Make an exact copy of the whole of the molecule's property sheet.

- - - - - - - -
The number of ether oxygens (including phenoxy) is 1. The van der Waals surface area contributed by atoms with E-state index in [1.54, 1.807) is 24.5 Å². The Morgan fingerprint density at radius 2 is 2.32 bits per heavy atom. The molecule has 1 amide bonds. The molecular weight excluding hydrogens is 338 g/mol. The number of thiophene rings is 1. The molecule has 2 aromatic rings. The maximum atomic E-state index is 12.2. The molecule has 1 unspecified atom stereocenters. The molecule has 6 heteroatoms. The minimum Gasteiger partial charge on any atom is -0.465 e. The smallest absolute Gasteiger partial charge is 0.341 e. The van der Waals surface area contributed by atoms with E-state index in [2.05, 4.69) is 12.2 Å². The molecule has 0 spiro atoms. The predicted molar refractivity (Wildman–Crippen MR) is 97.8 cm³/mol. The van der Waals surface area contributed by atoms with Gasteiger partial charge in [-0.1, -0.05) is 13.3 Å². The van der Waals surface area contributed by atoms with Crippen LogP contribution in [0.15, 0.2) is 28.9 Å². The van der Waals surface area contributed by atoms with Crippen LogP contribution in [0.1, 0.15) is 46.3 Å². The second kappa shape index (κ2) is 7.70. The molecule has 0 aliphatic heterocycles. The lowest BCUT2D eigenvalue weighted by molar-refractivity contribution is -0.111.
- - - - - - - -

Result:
The number of ether oxygens (including phenoxy) is 1. The van der Waals surface area contributed by atoms with E-state index in [1.54, 1.807) is 24.5 Å². The Morgan fingerprint density at radius 2 is 2.32 bits per heavy atom. The molecule has 1 amide bonds. The molecular weight excluding hydrogens is 338 g/mol. The number of thiophene rings is 1. The molecule has 2 aromatic rings. The maximum atomic E-state index is 12.2. The molecule has 1 unspecified atom stereocenters. The molecule has 6 heteroatoms. The minimum Gasteiger partial charge on any atom is -0.465 e. The smallest absolute Gasteiger partial charge is 0.341 e. The van der Waals surface area contributed by atoms with E-state index in [2.05, 4.69) is 12.2 Å². The molecule has 0 spiro atoms. The predicted molar refractivity (Wildman–Crippen MR) is 97.8 cm³/mol. The van der Waals surface area contributed by atoms with Gasteiger partial charge in [-0.1, -0.05) is 13.3 Å². The van der Waals surface area contributed by atoms with Crippen LogP contribution in [0.15, 0.2) is 28.9 Å². The van der Waals surface area contributed by atoms with Crippen LogP contribution in [0.1, 0.15) is 46.3 Å². The second kappa shape index (κ2) is 7.70. The molecule has 0 aliphatic heterocycles. The lowest BCUT2D eigenvalue weighted by molar-refractivity contribution is -0.111.